Using HTML means I can start off with plain HTML and no style (except user-agent) and keep building on it (change font, center it in the page, etc.). I can keep HTML, JS, CSS on the same page, add AlpineJS if I need a reactive UI and so on.
how come? doesn't window.close() work for you?
...take the action you wanted...
<button onclick="(event) => save(event)">
> This method can only be called on windows that were opened by a script using the Window.open() method.
I was unable to get `window.close()` to work on root windows, but your comment prompted me research it again. This seems to work:
Edit: If I need GUI in my scripts, I'd probablyjust use dialog and other curses stuff.
The OpenBSD installer follows it, for example, and makes for a very simple interaction. When SSHing to a remote host, it's quite snappy , and has no drawing overhead.
dialog is an option but is quite limited in what you can do.
There are many alternatives, and this is just another one to choose from.
Depending on where your script is required to run, a Rust tool might not be a problem. Not all shell scripts need to be super portable.
I don't believe Cargo install is meant to be used as a general purpose distribution tool; though I know it's tempting to bypass the package manager especially when it's so easy.
From what I understand cargo install is supposed to help around rust ecosystem tooling such as installing clippy, xargo and rls, where cargo has much more context than the package manager.
From the RFC the motivations for `cargo install` existing:
> Simple tasks like installing a new cargo subcommand, installing an editor plugin, etc,
It's not perfect though, and I think we're going to try to create binaries for download alternatively.
Zenity is also an option.
But the system UI that is also linked in there is something that goes beyond what you can do with e.g. zenity.
This kind of puts (almost) all the power of a modern UI description language in reach of shell scripts.
There's not really much to it; it's just an example of extending ksh with more builtins, which is simple by design. (I really miss what this did for Sun's dbx debugger — instead of being inside some tool with yet another idiosyncratic command language, your shell just grew commands for interacting with the process being debugged.)
Thank you kindly.
This particular approach (.60) is not a general purpose programming language and it's strongly typed.
It's designed for the user interface, not for writing the rest of the program in it.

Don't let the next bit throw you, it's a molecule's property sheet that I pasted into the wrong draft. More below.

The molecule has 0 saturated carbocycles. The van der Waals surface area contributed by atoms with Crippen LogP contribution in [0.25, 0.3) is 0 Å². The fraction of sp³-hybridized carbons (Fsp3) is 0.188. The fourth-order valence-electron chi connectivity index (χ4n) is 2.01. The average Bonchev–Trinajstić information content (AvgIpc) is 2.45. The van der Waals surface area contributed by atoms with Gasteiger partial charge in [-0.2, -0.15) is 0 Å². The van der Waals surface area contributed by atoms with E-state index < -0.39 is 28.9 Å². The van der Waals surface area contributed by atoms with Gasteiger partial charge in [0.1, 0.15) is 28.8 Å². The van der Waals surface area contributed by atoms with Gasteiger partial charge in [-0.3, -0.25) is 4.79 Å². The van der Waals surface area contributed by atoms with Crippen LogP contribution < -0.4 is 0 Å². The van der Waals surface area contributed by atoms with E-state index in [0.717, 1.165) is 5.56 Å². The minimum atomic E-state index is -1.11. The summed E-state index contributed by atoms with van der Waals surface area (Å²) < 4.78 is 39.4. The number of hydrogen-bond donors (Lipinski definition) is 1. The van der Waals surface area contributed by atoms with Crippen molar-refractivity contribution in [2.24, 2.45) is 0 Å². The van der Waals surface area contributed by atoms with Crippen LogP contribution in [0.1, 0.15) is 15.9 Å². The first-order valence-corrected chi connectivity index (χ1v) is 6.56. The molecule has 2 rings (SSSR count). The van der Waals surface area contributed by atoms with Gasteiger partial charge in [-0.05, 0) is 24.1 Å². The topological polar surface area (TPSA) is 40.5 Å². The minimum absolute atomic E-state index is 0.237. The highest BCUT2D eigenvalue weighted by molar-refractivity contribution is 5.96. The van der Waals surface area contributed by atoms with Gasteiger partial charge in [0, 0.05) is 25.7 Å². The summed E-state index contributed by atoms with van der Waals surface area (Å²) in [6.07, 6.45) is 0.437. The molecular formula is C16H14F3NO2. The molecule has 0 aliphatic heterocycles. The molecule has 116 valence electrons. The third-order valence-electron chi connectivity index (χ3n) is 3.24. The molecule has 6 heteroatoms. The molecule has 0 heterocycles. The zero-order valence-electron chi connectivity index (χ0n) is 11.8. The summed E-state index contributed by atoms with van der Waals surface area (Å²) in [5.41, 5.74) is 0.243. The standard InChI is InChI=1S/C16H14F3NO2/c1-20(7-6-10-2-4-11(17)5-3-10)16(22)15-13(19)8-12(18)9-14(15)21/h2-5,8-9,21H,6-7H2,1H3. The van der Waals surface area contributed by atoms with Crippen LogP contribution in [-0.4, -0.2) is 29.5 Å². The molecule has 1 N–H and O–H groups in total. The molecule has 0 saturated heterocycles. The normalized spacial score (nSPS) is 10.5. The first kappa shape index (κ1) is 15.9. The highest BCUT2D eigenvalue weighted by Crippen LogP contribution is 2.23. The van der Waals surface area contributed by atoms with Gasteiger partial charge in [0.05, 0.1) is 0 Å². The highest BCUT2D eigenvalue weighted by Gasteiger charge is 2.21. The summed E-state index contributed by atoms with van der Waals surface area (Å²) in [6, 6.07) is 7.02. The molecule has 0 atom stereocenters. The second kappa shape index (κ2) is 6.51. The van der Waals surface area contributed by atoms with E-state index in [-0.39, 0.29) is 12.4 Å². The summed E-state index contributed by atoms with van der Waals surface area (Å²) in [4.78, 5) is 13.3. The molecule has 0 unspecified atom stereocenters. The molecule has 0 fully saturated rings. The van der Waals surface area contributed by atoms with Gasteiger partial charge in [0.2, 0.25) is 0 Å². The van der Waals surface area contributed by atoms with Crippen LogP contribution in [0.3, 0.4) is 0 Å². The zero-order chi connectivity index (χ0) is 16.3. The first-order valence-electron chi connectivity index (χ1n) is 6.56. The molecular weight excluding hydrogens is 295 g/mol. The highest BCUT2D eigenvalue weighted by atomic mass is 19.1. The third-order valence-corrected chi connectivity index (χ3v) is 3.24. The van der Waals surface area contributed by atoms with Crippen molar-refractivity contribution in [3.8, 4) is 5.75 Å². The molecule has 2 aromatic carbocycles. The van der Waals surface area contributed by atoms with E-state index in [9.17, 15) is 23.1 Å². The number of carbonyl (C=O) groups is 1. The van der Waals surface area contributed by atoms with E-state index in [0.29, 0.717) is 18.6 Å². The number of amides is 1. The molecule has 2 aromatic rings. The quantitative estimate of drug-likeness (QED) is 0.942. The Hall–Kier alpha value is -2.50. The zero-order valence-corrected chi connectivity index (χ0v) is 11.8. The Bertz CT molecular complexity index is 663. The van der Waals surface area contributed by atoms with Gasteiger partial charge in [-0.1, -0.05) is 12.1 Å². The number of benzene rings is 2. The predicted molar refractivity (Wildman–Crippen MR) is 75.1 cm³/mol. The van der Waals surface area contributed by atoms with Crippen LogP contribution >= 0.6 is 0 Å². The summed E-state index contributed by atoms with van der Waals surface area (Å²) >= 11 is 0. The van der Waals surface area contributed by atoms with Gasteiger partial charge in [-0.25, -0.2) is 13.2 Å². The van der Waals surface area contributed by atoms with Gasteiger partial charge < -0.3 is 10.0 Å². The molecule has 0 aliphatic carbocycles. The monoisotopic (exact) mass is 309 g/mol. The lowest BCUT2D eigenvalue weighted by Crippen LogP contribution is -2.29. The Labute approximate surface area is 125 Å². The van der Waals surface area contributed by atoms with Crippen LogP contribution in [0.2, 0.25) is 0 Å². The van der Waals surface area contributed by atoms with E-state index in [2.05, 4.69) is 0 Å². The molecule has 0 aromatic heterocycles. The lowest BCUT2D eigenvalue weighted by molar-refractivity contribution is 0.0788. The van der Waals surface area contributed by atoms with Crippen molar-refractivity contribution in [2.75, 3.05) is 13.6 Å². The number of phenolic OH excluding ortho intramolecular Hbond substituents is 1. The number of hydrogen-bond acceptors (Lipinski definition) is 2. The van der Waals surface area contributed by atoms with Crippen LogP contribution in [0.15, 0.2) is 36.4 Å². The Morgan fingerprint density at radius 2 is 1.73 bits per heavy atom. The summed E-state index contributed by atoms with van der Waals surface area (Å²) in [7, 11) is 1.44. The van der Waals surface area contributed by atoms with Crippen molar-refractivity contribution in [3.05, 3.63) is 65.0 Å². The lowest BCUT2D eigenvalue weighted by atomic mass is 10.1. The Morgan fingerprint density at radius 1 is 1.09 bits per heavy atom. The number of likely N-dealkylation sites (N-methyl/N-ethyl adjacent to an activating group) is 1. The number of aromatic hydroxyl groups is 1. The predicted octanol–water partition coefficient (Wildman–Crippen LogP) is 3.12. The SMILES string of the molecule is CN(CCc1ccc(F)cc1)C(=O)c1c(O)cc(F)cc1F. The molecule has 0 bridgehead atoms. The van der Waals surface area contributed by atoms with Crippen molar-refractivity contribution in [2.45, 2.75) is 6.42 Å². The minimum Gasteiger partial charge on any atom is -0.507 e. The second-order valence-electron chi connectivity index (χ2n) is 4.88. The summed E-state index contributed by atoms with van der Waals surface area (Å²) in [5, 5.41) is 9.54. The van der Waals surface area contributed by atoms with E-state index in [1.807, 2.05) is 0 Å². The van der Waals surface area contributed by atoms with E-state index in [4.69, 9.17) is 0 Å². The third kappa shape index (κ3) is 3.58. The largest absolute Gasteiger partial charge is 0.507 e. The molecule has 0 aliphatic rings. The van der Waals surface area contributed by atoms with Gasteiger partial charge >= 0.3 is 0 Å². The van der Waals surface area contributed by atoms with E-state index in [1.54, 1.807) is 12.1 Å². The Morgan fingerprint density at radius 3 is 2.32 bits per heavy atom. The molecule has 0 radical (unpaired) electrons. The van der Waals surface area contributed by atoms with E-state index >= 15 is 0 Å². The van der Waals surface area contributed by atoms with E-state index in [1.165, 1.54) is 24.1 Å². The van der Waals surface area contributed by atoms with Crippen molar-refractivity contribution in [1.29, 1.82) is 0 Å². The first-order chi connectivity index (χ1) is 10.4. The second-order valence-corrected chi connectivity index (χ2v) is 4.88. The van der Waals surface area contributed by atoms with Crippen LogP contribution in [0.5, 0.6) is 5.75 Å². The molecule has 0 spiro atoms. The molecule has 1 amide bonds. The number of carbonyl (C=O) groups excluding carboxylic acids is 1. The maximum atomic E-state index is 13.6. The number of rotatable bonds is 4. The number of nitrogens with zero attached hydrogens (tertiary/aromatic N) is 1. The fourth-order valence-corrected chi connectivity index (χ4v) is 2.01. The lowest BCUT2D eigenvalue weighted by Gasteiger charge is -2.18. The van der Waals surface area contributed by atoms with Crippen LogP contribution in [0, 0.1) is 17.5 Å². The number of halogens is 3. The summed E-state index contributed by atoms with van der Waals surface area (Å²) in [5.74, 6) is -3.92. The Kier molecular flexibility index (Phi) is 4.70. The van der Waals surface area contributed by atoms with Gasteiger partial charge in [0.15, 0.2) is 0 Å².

I feel this is rather different from the tcl/tk applications we used to see?
The problem is that current generations cannot see beyond their vi/emacs CLI setups and are too invested into HTML/CS/JS stacks to see otherwise.
Some quickly picked examples,
"Smalltalk usage for UI prototyping in Thales industrial context"
"Interface Builder's Alternative Lisp Timeline"
Which by the way, makes the binding Objective-C / Smalltalk /Lisp in UI design.
Not sure users who prefer a GUI over the command line, would be too happy about having to fix compile errors prior to running the program?
Right now there is not, but work is being done to cover the common platforms.
Pendergrast's shell was included in the CDE standard, directly accesses Motif and X11 primitives, and builds on modern systems.
The source code is in this collection:
Can communicate using nine IPC mechanisms AND as a loadable library with a small C API.
Also, if you're running a Gtk desktop, it obviously obeys your Gtk theme.
Although why you'd go for a lower level language if you don't have to for some specific reason is beyond me. GUIs specifically have been historically very friendly towards very high level languages - see Tcl/Tk.
Also, by your logic, shell scripts should never use pipes; you should always use pipes from Python or Go or Rust. But I suspect that's not how other people usually think.
Also, we're specifically talking about shell scripts.
I'd argue that if you're implementing an entire protocol into a shell script, yes, you should consider more efficient languages. If you're just dumping data into a pipe like you would to std out, sure that's fine.
The key here, at least for me, is complexity. Are you bludgeoning shell scripts into something it wasn't meant for? Is there a better alternative meant to do the thing you're doing?